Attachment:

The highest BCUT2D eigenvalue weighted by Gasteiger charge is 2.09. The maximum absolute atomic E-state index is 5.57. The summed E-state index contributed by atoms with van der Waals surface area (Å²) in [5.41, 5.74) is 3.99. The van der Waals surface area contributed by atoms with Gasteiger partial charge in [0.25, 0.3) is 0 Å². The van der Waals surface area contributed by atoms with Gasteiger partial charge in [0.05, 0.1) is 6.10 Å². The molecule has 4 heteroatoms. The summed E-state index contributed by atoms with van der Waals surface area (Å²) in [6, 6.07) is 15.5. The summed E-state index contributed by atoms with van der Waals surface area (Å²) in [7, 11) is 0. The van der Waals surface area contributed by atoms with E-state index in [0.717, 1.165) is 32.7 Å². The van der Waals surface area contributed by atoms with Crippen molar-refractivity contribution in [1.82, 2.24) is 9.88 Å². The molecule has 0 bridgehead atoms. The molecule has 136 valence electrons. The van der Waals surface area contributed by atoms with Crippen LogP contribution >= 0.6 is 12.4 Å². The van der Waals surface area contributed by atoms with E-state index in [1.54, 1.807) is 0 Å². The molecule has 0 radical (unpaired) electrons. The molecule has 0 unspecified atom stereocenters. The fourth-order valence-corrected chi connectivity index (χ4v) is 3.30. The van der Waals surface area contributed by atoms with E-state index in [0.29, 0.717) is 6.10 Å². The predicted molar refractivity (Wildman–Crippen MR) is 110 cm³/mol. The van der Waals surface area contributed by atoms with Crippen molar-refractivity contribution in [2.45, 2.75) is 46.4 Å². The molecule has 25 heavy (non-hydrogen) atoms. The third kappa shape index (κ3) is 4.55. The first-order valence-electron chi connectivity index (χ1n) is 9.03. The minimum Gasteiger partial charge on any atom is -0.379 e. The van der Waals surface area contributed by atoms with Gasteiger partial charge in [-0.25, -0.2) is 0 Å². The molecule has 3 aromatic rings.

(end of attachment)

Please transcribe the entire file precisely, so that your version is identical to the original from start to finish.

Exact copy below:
The highest BCUT2D eigenvalue weighted by Gasteiger charge is 2.09. The maximum absolute atomic E-state index is 5.57. The summed E-state index contributed by atoms with van der Waals surface area (Å²) in [5.41, 5.74) is 3.99. The van der Waals surface area contributed by atoms with Gasteiger partial charge in [0.25, 0.3) is 0 Å². The van der Waals surface area contributed by atoms with Gasteiger partial charge in [0.05, 0.1) is 6.10 Å². The molecule has 4 heteroatoms. The summed E-state index contributed by atoms with van der Waals surface area (Å²) in [6, 6.07) is 15.5. The summed E-state index contributed by atoms with van der Waals surface area (Å²) in [7, 11) is 0. The van der Waals surface area contributed by atoms with E-state index in [0.717, 1.165) is 32.7 Å². The van der Waals surface area contributed by atoms with Crippen molar-refractivity contribution in [1.82, 2.24) is 9.88 Å². The molecule has 0 bridgehead atoms. The molecule has 136 valence electrons. The van der Waals surface area contributed by atoms with Crippen LogP contribution >= 0.6 is 12.4 Å². The van der Waals surface area contributed by atoms with E-state index in [1.54, 1.807) is 0 Å². The molecule has 0 radical (unpaired) electrons. The molecule has 0 unspecified atom stereocenters. The fourth-order valence-corrected chi connectivity index (χ4v) is 3.30. The van der Waals surface area contributed by atoms with E-state index in [0.29, 0.717) is 6.10 Å². The predicted molar refractivity (Wildman–Crippen MR) is 110 cm³/mol. The van der Waals surface area contributed by atoms with Crippen molar-refractivity contribution in [2.45, 2.75) is 46.4 Å². The molecule has 25 heavy (non-hydrogen) atoms. The third kappa shape index (κ3) is 4.55. The first-order valence-electron chi connectivity index (χ1n) is 9.03. The minimum Gasteiger partial charge on any atom is -0.379 e. The van der Waals surface area contributed by atoms with Gasteiger partial charge in [-0.25, -0.2) is 0 Å². The molecule has 3 aromatic rings.